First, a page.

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How To Pick The Right MMORPG

Gutsuo and Sintua

It's a bloody market. It's a life-changing choice. It's like picking someone to DATE more than anything...I mean you've got to consider things like longevity, end-game, fees, other players...Picking an MMORPG to play can be a tough choice. The market is saturated more and more daily with plenty of great options, for gamers of all types. There is probably a great flow chart in here somewhere, with lots of specific games you should pick and try and so on...but I'm a man of numbered lists, true to my nature I shall stay.

So let's go.

MMOs (Massively Multiplayer Online games) cover a wide variety of games, across many genres. There are MMO racing games (Freejack, Trackmania), music games (O2jam) and even a well recieved (and pretty fun) golf MMO called Pangya. All of these games qualify as an MMO, but not all of them satisfy my definition of an MMORPG so here it is: MMORPG is a game where you create a personal avatar, and take that character through a series of quests and adventures for experience and rewards using passive or active skills and abilities. Broad? A little, but you get the gist of it. Now, to the meat of the matter.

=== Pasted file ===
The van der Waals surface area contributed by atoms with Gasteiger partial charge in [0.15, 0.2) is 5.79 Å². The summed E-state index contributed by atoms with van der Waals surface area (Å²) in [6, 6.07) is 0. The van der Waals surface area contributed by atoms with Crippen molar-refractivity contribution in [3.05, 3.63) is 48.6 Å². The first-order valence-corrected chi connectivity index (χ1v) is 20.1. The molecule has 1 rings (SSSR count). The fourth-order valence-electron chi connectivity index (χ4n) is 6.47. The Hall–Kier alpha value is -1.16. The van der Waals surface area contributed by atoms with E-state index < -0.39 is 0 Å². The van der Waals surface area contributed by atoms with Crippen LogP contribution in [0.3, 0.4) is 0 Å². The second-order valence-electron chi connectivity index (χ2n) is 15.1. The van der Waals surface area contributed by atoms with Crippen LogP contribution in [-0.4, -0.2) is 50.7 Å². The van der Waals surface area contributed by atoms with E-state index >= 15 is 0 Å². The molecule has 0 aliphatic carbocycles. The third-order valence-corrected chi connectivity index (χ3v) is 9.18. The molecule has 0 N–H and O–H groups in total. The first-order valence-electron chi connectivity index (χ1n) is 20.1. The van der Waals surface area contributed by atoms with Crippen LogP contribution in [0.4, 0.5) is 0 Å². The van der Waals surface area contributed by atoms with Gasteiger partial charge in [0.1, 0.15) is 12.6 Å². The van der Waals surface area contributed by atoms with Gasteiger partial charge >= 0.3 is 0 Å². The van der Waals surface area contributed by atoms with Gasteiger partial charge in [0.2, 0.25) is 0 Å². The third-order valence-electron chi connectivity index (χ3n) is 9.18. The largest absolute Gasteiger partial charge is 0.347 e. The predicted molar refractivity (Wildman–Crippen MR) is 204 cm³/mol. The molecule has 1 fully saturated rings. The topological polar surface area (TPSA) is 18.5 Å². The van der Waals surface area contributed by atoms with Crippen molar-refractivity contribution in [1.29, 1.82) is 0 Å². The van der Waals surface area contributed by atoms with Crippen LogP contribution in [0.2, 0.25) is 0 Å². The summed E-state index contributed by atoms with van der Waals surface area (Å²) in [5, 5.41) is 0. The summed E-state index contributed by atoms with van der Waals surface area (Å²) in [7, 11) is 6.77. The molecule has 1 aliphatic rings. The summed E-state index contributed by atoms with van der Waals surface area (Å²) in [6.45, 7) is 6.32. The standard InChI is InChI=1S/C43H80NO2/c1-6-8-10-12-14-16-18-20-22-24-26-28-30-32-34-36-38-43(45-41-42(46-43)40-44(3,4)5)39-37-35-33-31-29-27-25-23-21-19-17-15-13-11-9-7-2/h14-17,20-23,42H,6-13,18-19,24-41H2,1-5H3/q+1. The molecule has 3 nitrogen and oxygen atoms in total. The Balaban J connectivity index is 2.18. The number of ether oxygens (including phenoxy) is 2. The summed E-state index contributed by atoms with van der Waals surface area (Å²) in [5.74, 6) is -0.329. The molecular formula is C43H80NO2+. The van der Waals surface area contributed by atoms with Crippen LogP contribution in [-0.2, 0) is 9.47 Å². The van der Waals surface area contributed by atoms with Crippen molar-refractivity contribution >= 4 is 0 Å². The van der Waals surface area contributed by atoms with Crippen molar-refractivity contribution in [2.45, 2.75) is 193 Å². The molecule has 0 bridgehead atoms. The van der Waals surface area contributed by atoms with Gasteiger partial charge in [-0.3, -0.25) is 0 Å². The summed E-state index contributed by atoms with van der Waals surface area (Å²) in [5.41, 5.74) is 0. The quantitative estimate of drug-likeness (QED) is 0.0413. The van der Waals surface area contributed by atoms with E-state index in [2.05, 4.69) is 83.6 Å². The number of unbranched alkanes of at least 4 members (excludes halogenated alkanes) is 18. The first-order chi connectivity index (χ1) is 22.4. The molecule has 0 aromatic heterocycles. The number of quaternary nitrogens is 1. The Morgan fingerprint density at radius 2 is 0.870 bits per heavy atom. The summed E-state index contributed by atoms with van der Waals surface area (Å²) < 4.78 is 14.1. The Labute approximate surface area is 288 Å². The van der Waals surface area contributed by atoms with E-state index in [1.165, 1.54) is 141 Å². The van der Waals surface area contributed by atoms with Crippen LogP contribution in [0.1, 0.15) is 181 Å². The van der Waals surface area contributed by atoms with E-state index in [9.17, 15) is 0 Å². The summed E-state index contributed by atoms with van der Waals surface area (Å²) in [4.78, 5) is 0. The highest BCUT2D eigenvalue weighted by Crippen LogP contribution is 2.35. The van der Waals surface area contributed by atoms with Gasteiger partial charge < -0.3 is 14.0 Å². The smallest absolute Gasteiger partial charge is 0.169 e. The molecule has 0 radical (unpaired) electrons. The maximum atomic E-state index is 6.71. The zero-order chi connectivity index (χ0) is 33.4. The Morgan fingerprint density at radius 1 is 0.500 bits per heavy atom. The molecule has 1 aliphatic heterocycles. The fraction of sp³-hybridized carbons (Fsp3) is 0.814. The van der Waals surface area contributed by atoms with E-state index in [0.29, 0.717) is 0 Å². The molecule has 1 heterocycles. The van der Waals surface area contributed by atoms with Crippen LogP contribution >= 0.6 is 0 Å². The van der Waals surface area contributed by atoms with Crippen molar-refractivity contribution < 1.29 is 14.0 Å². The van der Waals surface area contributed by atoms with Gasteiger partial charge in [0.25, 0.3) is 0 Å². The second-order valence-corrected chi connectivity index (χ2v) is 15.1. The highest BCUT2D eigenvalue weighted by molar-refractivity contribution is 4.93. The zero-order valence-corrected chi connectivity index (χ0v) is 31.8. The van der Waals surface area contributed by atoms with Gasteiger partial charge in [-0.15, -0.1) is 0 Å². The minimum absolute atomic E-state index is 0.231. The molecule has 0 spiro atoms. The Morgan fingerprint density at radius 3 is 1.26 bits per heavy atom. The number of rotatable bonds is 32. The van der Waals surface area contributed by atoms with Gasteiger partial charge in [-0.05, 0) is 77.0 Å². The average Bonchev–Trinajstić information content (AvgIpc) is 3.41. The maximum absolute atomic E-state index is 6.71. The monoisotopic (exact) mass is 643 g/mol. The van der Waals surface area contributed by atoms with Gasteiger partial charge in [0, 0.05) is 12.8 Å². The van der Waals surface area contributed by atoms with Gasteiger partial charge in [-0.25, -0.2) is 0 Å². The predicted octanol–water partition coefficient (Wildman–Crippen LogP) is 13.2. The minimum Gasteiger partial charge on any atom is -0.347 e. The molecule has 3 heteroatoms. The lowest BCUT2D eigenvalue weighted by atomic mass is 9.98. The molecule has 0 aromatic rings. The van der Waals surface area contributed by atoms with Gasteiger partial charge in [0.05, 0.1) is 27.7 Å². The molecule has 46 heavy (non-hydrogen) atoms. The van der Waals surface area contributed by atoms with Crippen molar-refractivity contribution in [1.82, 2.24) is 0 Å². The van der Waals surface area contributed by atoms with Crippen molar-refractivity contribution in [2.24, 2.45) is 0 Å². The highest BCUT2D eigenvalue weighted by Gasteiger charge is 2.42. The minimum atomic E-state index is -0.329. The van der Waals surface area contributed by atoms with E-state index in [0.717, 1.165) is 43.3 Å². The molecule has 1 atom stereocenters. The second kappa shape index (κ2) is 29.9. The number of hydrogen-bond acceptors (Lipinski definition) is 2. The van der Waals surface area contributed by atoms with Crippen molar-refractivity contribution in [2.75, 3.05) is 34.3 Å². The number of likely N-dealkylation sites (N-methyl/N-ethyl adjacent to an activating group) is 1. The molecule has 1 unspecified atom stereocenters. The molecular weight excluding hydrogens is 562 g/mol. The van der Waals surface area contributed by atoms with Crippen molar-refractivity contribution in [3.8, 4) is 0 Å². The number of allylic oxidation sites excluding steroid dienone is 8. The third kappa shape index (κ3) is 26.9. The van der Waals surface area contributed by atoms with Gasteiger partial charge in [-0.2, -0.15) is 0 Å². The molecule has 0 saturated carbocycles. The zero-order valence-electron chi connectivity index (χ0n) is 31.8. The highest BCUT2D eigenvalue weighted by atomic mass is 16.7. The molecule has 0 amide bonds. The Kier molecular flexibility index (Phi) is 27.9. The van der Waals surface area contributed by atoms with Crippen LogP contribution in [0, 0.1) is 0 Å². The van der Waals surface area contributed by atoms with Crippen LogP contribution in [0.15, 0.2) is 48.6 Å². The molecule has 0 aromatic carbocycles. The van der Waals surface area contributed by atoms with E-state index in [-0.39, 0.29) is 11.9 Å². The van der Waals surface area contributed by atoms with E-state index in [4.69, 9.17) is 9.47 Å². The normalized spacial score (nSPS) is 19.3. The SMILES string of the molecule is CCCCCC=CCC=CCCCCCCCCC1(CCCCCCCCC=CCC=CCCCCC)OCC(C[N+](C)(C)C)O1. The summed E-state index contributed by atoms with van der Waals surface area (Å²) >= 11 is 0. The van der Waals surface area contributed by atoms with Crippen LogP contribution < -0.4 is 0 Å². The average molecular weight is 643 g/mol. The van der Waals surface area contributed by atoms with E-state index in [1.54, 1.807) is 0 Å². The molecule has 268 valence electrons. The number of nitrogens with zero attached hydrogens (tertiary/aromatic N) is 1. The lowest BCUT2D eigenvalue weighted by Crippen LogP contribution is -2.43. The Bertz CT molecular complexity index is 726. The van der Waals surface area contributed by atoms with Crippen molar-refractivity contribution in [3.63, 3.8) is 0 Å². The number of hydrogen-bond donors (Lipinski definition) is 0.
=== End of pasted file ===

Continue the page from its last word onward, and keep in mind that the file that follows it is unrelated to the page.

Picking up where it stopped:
1. Subject Matter is Key
  2. preview.jpg

    One goal of an MMORPG is to actually present a world the player wants to be involved in. Role-Playing games serve narrative up on a silver platter. First and foremost I want to be clear:

    MMORPGs are single player games that you play alongside other people.

    There is zero to no interaction with your experience of the game from other players, aside from designated pvp. It's all about the experience per player, and to that end MMORPGs tend to advertise themselves as much. Do you see ads describing WoW as having "A wonderful player UI, delightful controls and impressive game play mechanics"? Nay. The ads describe the world of Azeroth in peril, the need for heroes to conquer it. The different powers you can command and control. So let's list out some of the worlds that are advertised: